(a) What country are you a citizen of?
(b) What countries are you seeking employment in?
(c) What country or countries did you get your undergrad and grad degrees in?
 
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  • #4
Wuberdall said:
What career options do a physicist have ano 2018?
A lot really depends on the skills that you have and what more you're willing to learn. It might help not to think of yourself as a "physicist" at this point per se, and rather as someone who has an advanced education in physics. There aren't a lot of employers that look for this education as a specific requirement for the position, but usually one who has such an education brings a lot of generally desirable skills to the table. Your challenge at this point is figuring out how to bridge that gap.

Are all physics jobs essentially computer science jobs with some added statistics?
You mean jobs that physics graduates go into when they enter the commercial market? You might want to look up the most recent data from the AIP on where graduates are getting hired.
Here for example: Who's Hiring Physics PhDs (I know, it's PhD-specific, but it give you a pretty good idea of what's out there)
So, no, not all physics grads are becoming programmers and statisticians.

How does a physicist stand out compared to either an applied mathematician, a computer scientist, etc.
The same way anyone stands out for any job. You do your research and prepare for the position.

Sure, if you're applying for a job doing something like financial modelling, you'll be fighting an uphill battle against others who have more specific training for that position. But if you really want to get into a specific field like this, you have to invest in developing your relevant skills. Attend conferences, workshops, boot camps, seminars. Create side projects. Do some job shadows. Learn as much as you can about the industry and what kinds of people make it. Develop a network in the field and use that to search for a job.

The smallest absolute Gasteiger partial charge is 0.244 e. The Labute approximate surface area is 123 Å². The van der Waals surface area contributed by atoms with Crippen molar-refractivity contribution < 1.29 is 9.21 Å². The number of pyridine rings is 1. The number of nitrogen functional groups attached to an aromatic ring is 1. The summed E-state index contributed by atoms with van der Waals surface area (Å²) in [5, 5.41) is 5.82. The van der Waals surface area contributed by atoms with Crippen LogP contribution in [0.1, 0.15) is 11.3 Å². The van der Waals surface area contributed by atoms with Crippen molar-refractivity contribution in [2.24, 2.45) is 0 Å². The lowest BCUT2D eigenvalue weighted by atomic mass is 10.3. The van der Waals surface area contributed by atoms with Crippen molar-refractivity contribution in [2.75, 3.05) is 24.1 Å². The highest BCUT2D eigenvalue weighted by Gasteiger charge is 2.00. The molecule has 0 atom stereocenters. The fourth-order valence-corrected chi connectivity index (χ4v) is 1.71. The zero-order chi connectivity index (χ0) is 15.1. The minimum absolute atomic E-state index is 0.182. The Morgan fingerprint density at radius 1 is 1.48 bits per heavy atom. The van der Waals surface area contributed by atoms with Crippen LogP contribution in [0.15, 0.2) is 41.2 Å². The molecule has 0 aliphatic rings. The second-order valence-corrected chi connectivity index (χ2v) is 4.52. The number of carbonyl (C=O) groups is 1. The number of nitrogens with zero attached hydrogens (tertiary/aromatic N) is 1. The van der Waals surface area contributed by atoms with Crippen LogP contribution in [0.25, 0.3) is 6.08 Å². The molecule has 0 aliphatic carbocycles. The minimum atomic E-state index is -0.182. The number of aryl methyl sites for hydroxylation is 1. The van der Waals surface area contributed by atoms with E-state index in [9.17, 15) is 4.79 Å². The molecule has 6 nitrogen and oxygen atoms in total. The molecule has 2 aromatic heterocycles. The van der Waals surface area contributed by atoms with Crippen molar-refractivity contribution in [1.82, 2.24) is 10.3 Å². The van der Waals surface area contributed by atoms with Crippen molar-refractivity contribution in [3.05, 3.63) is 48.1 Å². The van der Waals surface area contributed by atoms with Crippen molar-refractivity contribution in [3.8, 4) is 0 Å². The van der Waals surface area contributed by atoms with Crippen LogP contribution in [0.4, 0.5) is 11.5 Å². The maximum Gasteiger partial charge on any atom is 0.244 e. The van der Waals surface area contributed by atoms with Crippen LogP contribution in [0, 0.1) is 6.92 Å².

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  • #5
BPHH85 said:
I guess you are in the USA?
People in the USA normally use "MS", not "MSc" for a master's degree.
 
  • #6
CrysPhys said:
To get useful answers, you should clarify:

(a) What country are you a citizen of?
(b) What countries are you seeking employment in?
(c) What country or countries did you get your undergrad and grad degrees in?

Please also add:

(d) What are your skills? What can you actually do?
 

Related to Career options for a physicist (MSc)

What job opportunities are available for physicists with an MSc degree?

With an MSc degree in physics, you can pursue careers in a variety of industries, including research and development, manufacturing, technology, and education. Some common job titles include physicist, research scientist, data analyst, engineer, and teacher.

What skills are important for a career in physics?

Strong analytical and problem-solving skills, advanced mathematical abilities, and attention to detail are all essential for a career in physics. Additionally, proficiency in programming languages and experience with laboratory equipment and technology are also highly valued skills.

What industries are looking for physicists with an MSc degree?

Industries such as aerospace, energy, healthcare, technology, and finance all have a need for physicists with an MSc degree. These industries often rely on physics principles and technology for research, development, and innovation.

What are the benefits of pursuing a career in physics?

A career in physics offers a diverse range of opportunities, from theoretical research to practical applications. It also allows for constant learning and discovery, as well as the potential for high salaries and job stability in industries with a growing demand for physicists.

Are there opportunities for advancement in a physics career?

Yes, there are many opportunities for advancement in a physics career. With experience and further education, physicists can advance to higher-level positions, such as project managers, team leaders, and research directors. They can also pursue opportunities in academia and become professors or researchers at universities.